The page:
The continued maturation of Noah and the Whale has been a pleasing thing to follow — from the joyous burst of their debut ‘Peaceful, the World Lays Me Down’ through the lovelorn sobriety of ‘The First Days of Spring’, through to 2011’s Platinum selling ‘Last Night on Earth’, and now their fourth studio album 'Heart of Nowhere'.
Where ‘The First Days of Spring’ was a contained and inward-looking record that moved at near-underwater speed, ‘Last Night on Earth’ possessed a curiosity and a vibrancy, a romance and a restlessness, and a clutch of songs that marked out Fink as not just as one of the best songwriters of his generation, but also as a supremely gifted storyteller.
February 2012, and Noah and the Whale’s tour had at long last carried the band back to London, back to the synagogue where they had recorded ‘Last Night on Earth’, back to the beginnings of a new album.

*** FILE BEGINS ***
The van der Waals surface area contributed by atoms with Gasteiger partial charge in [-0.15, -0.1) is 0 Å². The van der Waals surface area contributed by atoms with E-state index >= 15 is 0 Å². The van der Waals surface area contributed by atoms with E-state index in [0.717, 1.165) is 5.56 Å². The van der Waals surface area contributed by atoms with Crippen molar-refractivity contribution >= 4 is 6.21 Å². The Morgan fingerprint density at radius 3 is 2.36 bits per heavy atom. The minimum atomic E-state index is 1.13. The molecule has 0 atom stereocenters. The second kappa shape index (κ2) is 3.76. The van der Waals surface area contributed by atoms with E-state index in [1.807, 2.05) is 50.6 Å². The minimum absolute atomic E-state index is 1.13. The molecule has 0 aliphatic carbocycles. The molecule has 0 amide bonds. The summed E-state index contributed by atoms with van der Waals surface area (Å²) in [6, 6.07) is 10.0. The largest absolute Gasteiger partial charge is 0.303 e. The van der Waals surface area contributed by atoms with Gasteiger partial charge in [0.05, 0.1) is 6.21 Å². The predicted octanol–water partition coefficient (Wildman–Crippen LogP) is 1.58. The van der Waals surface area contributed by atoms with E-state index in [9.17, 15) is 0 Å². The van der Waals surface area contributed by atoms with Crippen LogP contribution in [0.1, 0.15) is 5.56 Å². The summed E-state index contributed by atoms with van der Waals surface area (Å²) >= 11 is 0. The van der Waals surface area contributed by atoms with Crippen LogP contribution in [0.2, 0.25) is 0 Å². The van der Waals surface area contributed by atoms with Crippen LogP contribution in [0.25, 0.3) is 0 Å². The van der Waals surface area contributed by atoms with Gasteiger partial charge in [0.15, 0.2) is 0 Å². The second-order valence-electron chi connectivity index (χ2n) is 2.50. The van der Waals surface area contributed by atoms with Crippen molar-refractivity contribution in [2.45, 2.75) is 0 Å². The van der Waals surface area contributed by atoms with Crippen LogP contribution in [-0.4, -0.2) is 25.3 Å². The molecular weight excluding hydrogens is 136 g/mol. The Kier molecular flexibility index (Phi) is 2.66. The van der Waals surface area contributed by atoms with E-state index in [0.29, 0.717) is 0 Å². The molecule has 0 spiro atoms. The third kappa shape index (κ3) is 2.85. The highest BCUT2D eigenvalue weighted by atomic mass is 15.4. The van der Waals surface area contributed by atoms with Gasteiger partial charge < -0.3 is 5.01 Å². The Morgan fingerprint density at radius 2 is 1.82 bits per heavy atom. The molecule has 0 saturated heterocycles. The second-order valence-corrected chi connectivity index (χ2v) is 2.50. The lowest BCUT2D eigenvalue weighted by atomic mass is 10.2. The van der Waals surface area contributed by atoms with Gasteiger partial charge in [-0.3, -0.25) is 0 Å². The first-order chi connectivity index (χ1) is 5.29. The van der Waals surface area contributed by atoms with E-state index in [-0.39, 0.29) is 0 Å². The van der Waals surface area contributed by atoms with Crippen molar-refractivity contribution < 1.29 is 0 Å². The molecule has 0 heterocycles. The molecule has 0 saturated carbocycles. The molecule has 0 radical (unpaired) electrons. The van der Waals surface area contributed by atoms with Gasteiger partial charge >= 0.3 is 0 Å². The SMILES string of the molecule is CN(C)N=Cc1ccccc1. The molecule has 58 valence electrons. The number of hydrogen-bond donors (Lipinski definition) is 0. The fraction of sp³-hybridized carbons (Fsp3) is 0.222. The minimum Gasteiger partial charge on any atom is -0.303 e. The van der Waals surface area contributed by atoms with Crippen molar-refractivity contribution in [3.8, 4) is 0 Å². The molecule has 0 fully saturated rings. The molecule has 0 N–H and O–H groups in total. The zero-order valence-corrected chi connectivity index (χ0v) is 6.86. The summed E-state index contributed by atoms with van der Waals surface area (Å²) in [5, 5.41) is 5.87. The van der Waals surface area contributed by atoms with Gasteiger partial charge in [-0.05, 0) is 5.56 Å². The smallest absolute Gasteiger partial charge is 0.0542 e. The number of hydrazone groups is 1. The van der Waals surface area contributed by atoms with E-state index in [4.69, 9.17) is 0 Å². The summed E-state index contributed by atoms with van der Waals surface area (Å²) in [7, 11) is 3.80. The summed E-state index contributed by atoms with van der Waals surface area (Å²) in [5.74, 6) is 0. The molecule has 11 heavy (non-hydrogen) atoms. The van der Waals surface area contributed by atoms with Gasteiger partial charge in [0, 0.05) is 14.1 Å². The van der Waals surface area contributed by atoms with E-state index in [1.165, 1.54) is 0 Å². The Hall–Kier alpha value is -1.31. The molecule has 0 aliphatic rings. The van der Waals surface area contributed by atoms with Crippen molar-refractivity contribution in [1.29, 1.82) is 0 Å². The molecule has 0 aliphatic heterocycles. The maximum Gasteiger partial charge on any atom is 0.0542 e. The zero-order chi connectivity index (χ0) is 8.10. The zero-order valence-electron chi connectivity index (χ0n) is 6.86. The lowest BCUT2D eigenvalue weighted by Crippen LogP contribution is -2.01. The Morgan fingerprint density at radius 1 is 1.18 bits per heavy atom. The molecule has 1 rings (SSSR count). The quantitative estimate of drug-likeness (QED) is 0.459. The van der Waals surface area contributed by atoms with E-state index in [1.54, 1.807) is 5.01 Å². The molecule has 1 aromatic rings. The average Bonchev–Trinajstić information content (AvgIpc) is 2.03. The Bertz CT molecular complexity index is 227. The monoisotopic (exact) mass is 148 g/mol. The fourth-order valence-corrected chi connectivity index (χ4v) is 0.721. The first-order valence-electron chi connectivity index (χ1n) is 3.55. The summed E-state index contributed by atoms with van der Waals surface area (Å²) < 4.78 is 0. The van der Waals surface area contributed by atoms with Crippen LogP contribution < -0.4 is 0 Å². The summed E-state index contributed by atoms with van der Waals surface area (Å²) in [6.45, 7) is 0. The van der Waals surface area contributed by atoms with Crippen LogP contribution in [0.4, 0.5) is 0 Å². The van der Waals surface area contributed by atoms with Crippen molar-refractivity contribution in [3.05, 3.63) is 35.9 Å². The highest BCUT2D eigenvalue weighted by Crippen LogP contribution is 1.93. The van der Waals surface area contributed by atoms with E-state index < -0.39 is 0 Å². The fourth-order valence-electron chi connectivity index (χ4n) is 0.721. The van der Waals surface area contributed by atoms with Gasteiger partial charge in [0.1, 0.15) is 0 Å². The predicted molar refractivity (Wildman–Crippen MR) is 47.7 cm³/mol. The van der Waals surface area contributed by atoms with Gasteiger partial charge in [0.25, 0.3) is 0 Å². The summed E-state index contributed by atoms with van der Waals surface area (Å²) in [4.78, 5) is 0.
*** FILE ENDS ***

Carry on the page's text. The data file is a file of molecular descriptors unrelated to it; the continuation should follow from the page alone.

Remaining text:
What followed was a process of collaboration, with frontman and principal songwriter, Charlie Fink encouraging the rest of the band to contribute more to the songwriting process, and recording the album live, to embrace all of the cracks and scuffs and happy accidents he could. The result is a record that sounds by turns melancholy and withdrawn, and at others flushed and exuberant. But there is a looseness to these songs that speaks of a band full-grown and at ease with its sound.